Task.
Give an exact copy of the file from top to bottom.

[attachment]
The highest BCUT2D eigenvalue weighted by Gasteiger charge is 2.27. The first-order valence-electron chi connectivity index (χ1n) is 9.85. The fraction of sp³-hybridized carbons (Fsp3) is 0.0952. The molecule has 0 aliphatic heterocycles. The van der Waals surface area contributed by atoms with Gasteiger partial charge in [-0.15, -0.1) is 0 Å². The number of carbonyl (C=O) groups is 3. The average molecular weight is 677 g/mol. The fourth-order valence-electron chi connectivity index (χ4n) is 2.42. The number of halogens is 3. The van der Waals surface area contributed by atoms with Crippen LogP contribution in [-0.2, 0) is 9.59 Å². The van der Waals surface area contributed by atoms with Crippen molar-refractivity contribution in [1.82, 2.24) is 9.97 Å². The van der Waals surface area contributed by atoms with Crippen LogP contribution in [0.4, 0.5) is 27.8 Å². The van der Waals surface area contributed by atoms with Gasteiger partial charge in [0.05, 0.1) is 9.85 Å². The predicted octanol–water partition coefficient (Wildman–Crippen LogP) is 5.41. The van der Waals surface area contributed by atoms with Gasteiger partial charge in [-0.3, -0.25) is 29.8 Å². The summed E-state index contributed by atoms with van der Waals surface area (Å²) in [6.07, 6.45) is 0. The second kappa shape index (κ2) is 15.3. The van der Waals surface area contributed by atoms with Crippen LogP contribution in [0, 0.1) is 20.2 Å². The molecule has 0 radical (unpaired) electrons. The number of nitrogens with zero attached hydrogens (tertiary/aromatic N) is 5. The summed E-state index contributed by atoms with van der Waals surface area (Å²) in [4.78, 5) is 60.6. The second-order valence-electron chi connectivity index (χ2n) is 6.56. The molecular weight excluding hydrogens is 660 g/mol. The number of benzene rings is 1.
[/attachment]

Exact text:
The highest BCUT2D eigenvalue weighted by Gasteiger charge is 2.27. The first-order valence-electron chi connectivity index (χ1n) is 9.85. The fraction of sp³-hybridized carbons (Fsp3) is 0.0952. The molecule has 0 aliphatic heterocycles. The van der Waals surface area contributed by atoms with Gasteiger partial charge in [-0.15, -0.1) is 0 Å². The number of carbonyl (C=O) groups is 3. The average molecular weight is 677 g/mol. The fourth-order valence-electron chi connectivity index (χ4n) is 2.42. The number of halogens is 3. The van der Waals surface area contributed by atoms with Crippen LogP contribution in [-0.2, 0) is 9.59 Å². The van der Waals surface area contributed by atoms with Crippen molar-refractivity contribution in [1.82, 2.24) is 9.97 Å². The van der Waals surface area contributed by atoms with Crippen LogP contribution in [0.4, 0.5) is 27.8 Å². The van der Waals surface area contributed by atoms with Gasteiger partial charge in [0.05, 0.1) is 9.85 Å². The predicted octanol–water partition coefficient (Wildman–Crippen LogP) is 5.41. The van der Waals surface area contributed by atoms with Gasteiger partial charge in [-0.3, -0.25) is 29.8 Å². The summed E-state index contributed by atoms with van der Waals surface area (Å²) in [6.07, 6.45) is 0. The second kappa shape index (κ2) is 15.3. The van der Waals surface area contributed by atoms with Crippen LogP contribution in [0, 0.1) is 20.2 Å². The molecule has 0 radical (unpaired) electrons. The number of nitrogens with zero attached hydrogens (tertiary/aromatic N) is 5. The summed E-state index contributed by atoms with van der Waals surface area (Å²) in [4.78, 5) is 60.6. The second-order valence-electron chi connectivity index (χ2n) is 6.56. The molecular weight excluding hydrogens is 660 g/mol. The number of benzene rings is 1.